Study Fine-Tunes Hearing

From the Summer 2015 edition of Vanderbilt Medicine Magazine

Allyson, seated, and her audiologist, Rene Gifford, Ph.D., in the anechoic chamber, an echo-free room used for hearing research. Photo by John Russell.
Allyson, seated, and her audiologist, Rene Gifford, Ph.D., in the anechoic chamber, an echo-free room used for hearing research. Photo by John Russell.

When Vanderbilt audiologist Allyson Sisler-Dinwiddie, Au.D., received her own cochlear implant, she experienced what many such patients do – her hearing was restored, but understanding speech could be difficult, especially in noisy situations.

“There’s a wide range on how people do,” said David Haynes, M.D., professor of Otolaryngology, Neurosurgery and Hearing and Speech Sciences and director of the cochlear implant program.

Some do very well, while others return to audiologists dozens of times to have the device’s electrodes reprogrammed – between 12 and 22 of them – to improve hearing. Recognizing the need for improvement, an interdisciplinary research team at Vanderbilt came up with an innovative way to reprogram the implants. A Vanderbilt study showed that 72 percent of people participating preferred the new programming method over their previous program.

According to current clinical practice, all the electrodes in a cochlear implant are turned on and programmed, which sometimes causes interference when adjacent electrodes stimulate the same nerves, resulting in distortion or noise. The Vanderbilt team discovered that by turning certain electrodes off entirely, patients’ hearing often improved.

The study began in 2012, when the team developed a method of overlaying computer models of the auditory nerves onto patients’ CT scans to determine the location of the nerves. Once they could estimate where individual nerves were, they hypothesized that by turning off certain electrodes that stimulate the same groups of nerves, patients’ hearing might be improved.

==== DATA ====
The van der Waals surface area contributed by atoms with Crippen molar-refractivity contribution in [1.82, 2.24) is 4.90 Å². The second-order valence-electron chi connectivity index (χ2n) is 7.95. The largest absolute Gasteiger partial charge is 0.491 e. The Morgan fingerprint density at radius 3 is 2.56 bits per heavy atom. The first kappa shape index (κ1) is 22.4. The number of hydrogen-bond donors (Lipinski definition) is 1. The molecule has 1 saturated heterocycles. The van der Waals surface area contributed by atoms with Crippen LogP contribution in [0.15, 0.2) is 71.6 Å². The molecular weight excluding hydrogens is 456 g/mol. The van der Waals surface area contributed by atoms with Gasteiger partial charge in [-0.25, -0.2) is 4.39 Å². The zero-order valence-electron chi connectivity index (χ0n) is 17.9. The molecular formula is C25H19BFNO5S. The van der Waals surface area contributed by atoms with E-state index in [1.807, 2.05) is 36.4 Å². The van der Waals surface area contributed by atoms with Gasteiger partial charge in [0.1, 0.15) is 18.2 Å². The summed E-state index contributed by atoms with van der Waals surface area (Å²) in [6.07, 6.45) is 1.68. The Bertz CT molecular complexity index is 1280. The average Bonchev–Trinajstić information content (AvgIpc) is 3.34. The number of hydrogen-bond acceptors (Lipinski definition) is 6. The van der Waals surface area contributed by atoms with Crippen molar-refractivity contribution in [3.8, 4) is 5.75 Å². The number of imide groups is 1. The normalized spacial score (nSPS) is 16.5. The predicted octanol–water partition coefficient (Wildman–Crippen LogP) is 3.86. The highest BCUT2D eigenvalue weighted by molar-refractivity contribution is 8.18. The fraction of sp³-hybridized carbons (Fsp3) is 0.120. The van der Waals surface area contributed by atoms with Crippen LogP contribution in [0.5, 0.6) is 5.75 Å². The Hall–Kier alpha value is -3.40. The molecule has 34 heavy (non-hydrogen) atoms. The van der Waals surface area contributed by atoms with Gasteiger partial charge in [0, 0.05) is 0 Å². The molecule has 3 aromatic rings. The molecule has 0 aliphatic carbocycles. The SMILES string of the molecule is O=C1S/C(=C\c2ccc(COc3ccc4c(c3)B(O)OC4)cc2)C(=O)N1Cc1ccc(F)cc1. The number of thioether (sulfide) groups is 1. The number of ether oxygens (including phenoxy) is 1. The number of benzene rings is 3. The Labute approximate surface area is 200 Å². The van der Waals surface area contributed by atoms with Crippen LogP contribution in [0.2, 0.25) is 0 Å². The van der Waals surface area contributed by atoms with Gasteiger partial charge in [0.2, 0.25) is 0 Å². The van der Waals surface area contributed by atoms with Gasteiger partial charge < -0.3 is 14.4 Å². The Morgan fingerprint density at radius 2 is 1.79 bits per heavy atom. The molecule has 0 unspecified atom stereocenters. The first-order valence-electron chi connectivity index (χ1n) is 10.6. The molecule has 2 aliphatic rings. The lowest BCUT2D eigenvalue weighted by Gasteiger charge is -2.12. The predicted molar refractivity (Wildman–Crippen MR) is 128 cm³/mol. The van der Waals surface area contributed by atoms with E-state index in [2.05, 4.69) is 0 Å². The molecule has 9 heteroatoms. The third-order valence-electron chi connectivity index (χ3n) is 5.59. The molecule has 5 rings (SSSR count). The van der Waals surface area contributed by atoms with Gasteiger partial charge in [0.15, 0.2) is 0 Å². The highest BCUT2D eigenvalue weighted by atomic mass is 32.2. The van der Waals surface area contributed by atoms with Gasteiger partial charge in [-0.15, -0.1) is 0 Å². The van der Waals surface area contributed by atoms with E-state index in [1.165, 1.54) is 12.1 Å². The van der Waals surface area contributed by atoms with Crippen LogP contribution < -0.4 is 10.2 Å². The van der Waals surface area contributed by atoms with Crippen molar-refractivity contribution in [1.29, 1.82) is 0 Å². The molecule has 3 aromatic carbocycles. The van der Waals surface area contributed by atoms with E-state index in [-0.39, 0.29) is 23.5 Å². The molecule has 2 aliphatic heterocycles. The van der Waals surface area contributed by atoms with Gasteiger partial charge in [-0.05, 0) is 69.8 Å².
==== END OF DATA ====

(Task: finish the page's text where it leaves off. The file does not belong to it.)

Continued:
Jack H. Noble, Ph.D., a research assistant professor in Electrical Engineering and Computer Science, created computer models of the cochlea that enable inferring the positions of the nerves in patient CT images. He did so using high-resolution imaging of 10 cadavers in his prior doctoral work.

“It’s a really exciting, new piece of information, and we’re excited to be able to explore how to use that information to help the programming process and improve outcomes,” he said.

Before Sisler-Dinwiddie participated in the study in 2012, the hearing in her right ear was more muffled than her left. “Anytime someone talked, it sounded like they had a mouth full of marshmallows,” she said.

The improvement in her right ear since reprogramming has been “unbelievable,” she said.

Rene Gifford, Ph.D., who is Sisler-Dinwiddie’s audiologist, recalls her calling on the phone, overjoyed about how she was hearing after her cochlear implants were reprogrammed.

“She said, ‘I don’t know what you did, but I can talk on the phone with this ear now,’” Gifford said. “I was blown away. I didn’t believe her.”

Though the method is only available at Vanderbilt now, the team hopes to make it more widely accessible. The study is the result of having an engineering school and a medical school right next to each other and the spirit of cooperation across campus, said Benoit Dawant, Ph.D., Cornelius Vanderbilt Professor of Engineering.

“The only place right now where this sort of method is being implemented is in the research lab here… across all of our labs,” Dawant said. “This type of research is probably possible at very few institutions and Vanderbilt is one of them.”

For more information about the study, contact Wendy Lipscomb at 615-936-2491 or wendy.lipscomb@vanderbilt.edu.